This means, of course, that your payment processing must integrate with some booking software. No problem. A payment processor can take care of that as well. Imagine how great it would be to have your week booked up and paid for before Monday. That’s what things can look like if you accept plastic payments and integrate your payments with booking software.

House Cleaning Subscription Services

Many consumers have become partial to a B2C relationship called subscription services. You may subscribe to several services like Amazon Prime and Netflix. Why not make your business a cleaning service subscription?

Subscription services are a great way to automate payments to build consistent cash flow, with recurring payments, especially since your clients will probably want you to come regularly anyway. Let’s look at an example.

Subscription Services Can Help You Retain Cash Flow

Suppose a customer needs you to clean their home or office twice a month. They pay you in cash after each job. However, there is a scheduling conflict one month, and they cancel one of your dates. Now, 50% of your income from that client is out the window.

Now, suppose you had automatic payment software set up to collect recurring charges for that client. The “option” to cancel a cleaning that hasn’t been paid for yet is off the table. The customer pays the same amount every month. There is more motivation for said customer to reschedule the appointment they’ve paid for rather than drop it altogether.

How To Get House Cleaning Clients Versus Business Clients

Your “house cleaning card” is how well you clean a home, pricing, and service. Clients hate sloppy work and when cleaners throw out things that aren’t garbage (e.g., socks and small toys from under the couch). Care and attention to detail are your calling card.

This is how to get residential cleaning clients. But this strategy (good service, winning smile) is simply not enough for business clients. Want to know how to get cleaning contracts with banks? Hospitals? Hotels? Restaurants? You need to operate your business.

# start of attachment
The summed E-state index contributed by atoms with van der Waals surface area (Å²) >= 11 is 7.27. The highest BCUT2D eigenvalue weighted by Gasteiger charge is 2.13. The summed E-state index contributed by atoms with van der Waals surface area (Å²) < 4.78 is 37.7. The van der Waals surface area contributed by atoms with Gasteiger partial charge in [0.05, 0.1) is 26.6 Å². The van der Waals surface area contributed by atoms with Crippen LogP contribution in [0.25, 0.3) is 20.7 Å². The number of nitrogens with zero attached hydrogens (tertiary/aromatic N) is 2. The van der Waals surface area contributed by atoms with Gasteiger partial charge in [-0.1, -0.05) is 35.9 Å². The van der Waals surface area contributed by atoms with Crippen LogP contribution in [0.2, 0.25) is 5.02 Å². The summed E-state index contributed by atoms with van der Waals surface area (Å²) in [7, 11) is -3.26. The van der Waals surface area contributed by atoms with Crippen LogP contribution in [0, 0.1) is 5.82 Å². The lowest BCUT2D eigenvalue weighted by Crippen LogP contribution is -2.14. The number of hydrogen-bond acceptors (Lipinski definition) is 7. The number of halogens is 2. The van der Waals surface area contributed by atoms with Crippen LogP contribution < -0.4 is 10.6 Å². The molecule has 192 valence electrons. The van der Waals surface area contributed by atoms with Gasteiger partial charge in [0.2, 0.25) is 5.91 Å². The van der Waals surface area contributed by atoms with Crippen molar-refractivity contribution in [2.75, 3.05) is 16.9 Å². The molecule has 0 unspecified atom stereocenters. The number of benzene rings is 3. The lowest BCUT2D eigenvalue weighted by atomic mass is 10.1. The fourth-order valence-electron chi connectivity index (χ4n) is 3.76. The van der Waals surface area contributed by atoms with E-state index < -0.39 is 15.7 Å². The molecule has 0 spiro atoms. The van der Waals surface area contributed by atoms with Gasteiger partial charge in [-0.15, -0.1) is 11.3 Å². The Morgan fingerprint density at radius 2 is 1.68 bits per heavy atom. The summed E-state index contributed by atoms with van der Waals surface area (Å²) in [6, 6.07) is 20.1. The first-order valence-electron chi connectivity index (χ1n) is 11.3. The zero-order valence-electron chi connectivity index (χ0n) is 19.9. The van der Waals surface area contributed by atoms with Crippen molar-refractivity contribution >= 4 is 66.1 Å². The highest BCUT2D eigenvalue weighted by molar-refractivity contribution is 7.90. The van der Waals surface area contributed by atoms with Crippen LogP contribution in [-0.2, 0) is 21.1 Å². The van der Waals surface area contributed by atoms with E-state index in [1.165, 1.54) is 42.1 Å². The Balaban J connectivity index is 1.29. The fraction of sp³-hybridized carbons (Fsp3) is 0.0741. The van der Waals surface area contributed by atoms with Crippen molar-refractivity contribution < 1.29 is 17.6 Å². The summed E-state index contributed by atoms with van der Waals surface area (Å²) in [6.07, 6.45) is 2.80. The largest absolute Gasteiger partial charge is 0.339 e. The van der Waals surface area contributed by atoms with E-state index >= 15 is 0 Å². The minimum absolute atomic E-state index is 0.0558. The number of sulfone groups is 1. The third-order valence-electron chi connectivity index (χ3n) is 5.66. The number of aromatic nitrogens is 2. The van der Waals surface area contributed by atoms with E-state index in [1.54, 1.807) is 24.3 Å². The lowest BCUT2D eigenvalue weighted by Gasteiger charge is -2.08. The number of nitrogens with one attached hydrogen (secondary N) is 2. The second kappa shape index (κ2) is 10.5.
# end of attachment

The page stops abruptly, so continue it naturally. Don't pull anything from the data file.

That means having business processes in place. One core business process is collecting payments professionally. And that means having a payment processor to take debit cards, credit cards, and ACH transfers. ACH transfers are bank-to-bank payments like payrolls (not to be confused with Zelle transfers).

Accepting Payments For Cleaning Services Mop-Up

It’s time to do a final wash and dry. It’s all well and good if you want to cash, check, or Zelle for cleaning homes. However, all these forms of payment have dangers and pitfalls. And perhaps more importantly, they do not allow you to scale your business or win bigger clients.

A payment processor can not only help you take payments, they can provide side services like a maid service contract template with terms and conditions. They can allow you to collect up front home services payments. They provide invoicing software to send invoices and provide house cleaning receipts. Additionally, they can provide simple accounting of your cash flow.

Once upon a time, you might have Googled something like “how to start a cleaning service with no money.” You might wonder how to accept credit and debit cards on your budget. Thankfully, it’s a lot easier and less expensive than you think. To get started, fill out the contact form below or give us a call. We’d love to hear from you and learn about your business.

Frequently Asked Questions About Accepting Payments For Cleaning Service Businesses

Why shouldn’t I accept cash payments for my cleaning service business?

Cash is easy to lose, can attract crime, may lead to customer haggling, and needs to be deposited or stored safely, resulting in frequent trips to the bank. All of these factors into why businesses should avoid accepting payment in cash. Transitioning to digital payments like credit or debit cards eliminates these issues and brings accountability to your business.

Can I accept checks for my cleaning services?

Checks can incur fees for cashing or depositing in the bank, and more importantly, there is a risk of a check bouncing if the client lacks sufficient funds. Exploring alternative payment methods, such as credit cards, can offer a more secure solution for your payments.

Is it legal to clean houses for cash?

Yes, cleaning houses for cash is legal, but you must report cash income when filing taxes. Accurately reporting your income not only complies with legal requirements, but can also help you to obtain personal or business loans and participate in social welfare programs.

How can I accept credit cards for my cleaning business?

Accepting credit cards for your cleaning business is easier than you might think. Payment processing companies offer mobile terminals that can be attached to phones or carried in your pocket. These companies handle the backend of credit and debit card payments, provide customer service, and may even create an online payment gateway for remote transactions for a simplified payment processing solution for cleaning service businesses.